04:18 It rarely involves the hips as well and this is a destructive arthritis unlike the oligoarticular variety.

    04:26 It less frequently causes uveitis.

    04:30 Polyarticular JIA is broken down into 0- and 0+ Polyarticular JIA depending on whether the rheumatoid factor is negative or positive.

    04:41 0+ Polyarticular JIA, an analogue of adult rheumatoid arthritis is seen in less than 10% of pediatric patients.

    04:50 0- Polyarticular JIA, an entity more specific for childhood appears with widespread large and small joint involvement.

    05:03 Systemic JIA may have any joints or no joints.

    05:08 If it involves joints, it's often a destructive arthritis.

    05:12 These patients usually come in complaining of high fevers daily.

    05:17 They may have an evanescent salmon-pink rash, and I'll show you a photo of that in a minute.

    05:22 They may have a hepatosplenomegaly, lymphadenopathy, or heart, lung or liver involvement.

    05:29 These children have a systemic autoimmune process.

    05:34 Here's an example of how children can be affected.

    05:38 These are two sisters.

    05:39 And this 4-year-old sister is substantially affected in terms of her ability to have functioning joints long term.

    05:47 This is the chronic destruction you see in what is likely in this child.

    05:52 Polyarticular JIA, it's symmetric, it's involving multiple joints.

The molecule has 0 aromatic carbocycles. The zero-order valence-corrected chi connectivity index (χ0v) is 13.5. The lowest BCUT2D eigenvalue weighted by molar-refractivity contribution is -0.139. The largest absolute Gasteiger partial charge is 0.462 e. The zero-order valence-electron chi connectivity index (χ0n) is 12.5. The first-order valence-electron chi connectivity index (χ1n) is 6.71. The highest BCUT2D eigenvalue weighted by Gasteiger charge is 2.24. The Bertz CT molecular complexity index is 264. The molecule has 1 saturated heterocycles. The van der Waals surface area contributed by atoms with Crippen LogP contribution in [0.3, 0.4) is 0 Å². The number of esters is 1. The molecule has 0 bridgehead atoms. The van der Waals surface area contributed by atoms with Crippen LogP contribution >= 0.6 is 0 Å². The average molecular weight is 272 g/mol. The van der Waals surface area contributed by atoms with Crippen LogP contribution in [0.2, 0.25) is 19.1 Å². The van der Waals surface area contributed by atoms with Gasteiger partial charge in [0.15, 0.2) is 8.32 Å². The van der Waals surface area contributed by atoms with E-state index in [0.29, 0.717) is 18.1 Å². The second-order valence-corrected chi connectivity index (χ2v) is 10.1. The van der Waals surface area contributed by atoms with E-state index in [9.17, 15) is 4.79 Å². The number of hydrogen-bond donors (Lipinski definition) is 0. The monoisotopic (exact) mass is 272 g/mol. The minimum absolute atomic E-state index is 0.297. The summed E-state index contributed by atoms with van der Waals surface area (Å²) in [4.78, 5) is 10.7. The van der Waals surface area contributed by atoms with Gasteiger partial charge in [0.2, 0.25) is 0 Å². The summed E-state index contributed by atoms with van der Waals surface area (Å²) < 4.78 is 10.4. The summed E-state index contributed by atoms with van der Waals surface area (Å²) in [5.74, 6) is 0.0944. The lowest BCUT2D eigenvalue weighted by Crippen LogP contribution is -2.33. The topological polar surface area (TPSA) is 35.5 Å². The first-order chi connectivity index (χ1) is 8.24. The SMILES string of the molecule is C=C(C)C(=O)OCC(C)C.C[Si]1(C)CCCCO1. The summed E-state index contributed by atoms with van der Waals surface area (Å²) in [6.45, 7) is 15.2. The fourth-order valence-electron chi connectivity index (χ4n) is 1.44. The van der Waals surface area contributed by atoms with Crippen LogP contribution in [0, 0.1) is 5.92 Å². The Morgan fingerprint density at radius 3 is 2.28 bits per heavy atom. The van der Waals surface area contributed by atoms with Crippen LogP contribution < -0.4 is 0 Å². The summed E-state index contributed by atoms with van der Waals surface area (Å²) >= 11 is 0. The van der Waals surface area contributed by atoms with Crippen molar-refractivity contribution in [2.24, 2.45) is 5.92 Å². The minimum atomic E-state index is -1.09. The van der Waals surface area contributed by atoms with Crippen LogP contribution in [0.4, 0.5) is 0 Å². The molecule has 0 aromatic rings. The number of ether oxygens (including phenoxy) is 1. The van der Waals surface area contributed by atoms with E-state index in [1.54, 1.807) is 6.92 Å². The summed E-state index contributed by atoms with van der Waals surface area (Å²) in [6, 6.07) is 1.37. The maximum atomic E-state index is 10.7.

05:58 So when you're diagnosing a patient, you will want to hear a history of joint pain and typically, unless it's the systemic variety that you're suspecting.

    06:08 Oftentimes patients will have morning stiffness or stiffness still for after being still for a prolonged period of time we call this gelling.

    06:18 In other words, if a patient is just sitting there for a while and then gets up, they have that stiffness again, These patients often have limp, especially when the lower extremities are involved.

    06:30 About 25% of patients with JIA will have no report of pain and only swelling, and the massage doesn't seem to help.

    06:41 So here is that salmon-pink rash that evanescent rash of systemic onset JIA.

    06:47 I'll be honest, I have not seen this rash in the patients that I've seen with systemic JIA.

    06:53 It's not always there and it doesn't always show up in any individual patient.

    About the Lecture

    The lecture Juvenile Idiopathic Arthritis (JIA) by Brian Alverson, MD is from the course Pediatric Rheumatology and Orthopedics. It contains the following chapters:

    • Juvenile Idiopathic Arthritis
    • Types of JIA
    • Historical Findings of JIA

    Included Quiz Questions

    1. It can affect any age of children.
    2. It's the most common form of JIA.
    3. Girls are more affected than boys.
    4. Fewer than 6 joints must be involved.
    5. Patients present with psoriasis.
    1. Oligoarticular JIA
    2. Polyarticular JIA
    3. Systemic JIA
    4. Psoriatic JIA
    5. Undifferentiated JIA
    1. Daily fevers
    2. Involvement of multiple joints
    3. Symmetric joint involvement
    4. Destructive arthritis
    5. Inflammation of five or more joints
    1. Synovium
    2. Articular ligaments
    3. Articular cartilage
    4. Subchondral bone
    5. Articular capsule

    Author of lecture Juvenile Idiopathic Arthritis (JIA)

     Brian Alverson, MD

    Brian Alverson, MD

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    Excellent lecture
    By Jalil Z. on 03. March 2021 for Juvenile Idiopathic Arthritis (JIA)

    Excellent lecture. As usual, a complex topic made simple: easy to understand, easy to remember. Good first layer of knowledge. Thanks!